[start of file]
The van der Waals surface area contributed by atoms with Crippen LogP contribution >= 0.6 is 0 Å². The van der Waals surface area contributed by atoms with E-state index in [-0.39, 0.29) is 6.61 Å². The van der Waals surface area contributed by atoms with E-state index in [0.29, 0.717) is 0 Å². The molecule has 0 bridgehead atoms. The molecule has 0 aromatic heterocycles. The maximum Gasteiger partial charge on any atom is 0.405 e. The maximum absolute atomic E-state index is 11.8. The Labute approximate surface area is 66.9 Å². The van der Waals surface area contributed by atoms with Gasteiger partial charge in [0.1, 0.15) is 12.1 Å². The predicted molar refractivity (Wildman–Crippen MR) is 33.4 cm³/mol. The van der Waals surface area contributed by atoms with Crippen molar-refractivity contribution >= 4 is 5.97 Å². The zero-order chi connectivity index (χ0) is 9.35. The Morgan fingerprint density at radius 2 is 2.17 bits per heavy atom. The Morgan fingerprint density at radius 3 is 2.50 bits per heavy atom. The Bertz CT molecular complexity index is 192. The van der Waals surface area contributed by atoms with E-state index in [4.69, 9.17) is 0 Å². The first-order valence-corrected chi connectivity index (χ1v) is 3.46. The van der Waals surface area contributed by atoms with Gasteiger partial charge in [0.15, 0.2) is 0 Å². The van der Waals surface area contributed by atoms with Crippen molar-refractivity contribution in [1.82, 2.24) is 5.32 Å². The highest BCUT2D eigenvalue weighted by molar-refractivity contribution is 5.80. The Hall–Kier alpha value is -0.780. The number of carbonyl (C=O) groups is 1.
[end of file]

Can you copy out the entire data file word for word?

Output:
The van der Waals surface area contributed by atoms with Crippen LogP contribution >= 0.6 is 0 Å². The van der Waals surface area contributed by atoms with E-state index in [-0.39, 0.29) is 6.61 Å². The van der Waals surface area contributed by atoms with E-state index in [0.29, 0.717) is 0 Å². The molecule has 0 bridgehead atoms. The molecule has 0 aromatic heterocycles. The maximum Gasteiger partial charge on any atom is 0.405 e. The maximum absolute atomic E-state index is 11.8. The Labute approximate surface area is 66.9 Å². The van der Waals surface area contributed by atoms with Gasteiger partial charge in [0.1, 0.15) is 12.1 Å². The predicted molar refractivity (Wildman–Crippen MR) is 33.4 cm³/mol. The van der Waals surface area contributed by atoms with Crippen molar-refractivity contribution >= 4 is 5.97 Å². The zero-order chi connectivity index (χ0) is 9.35. The Morgan fingerprint density at radius 2 is 2.17 bits per heavy atom. The Morgan fingerprint density at radius 3 is 2.50 bits per heavy atom. The Bertz CT molecular complexity index is 192. The van der Waals surface area contributed by atoms with E-state index in [4.69, 9.17) is 0 Å². The first-order valence-corrected chi connectivity index (χ1v) is 3.46. The van der Waals surface area contributed by atoms with Gasteiger partial charge in [0.15, 0.2) is 0 Å². The van der Waals surface area contributed by atoms with Crippen molar-refractivity contribution in [1.82, 2.24) is 5.32 Å². The highest BCUT2D eigenvalue weighted by molar-refractivity contribution is 5.80. The Hall–Kier alpha value is -0.780. The number of carbonyl (C=O) groups is 1.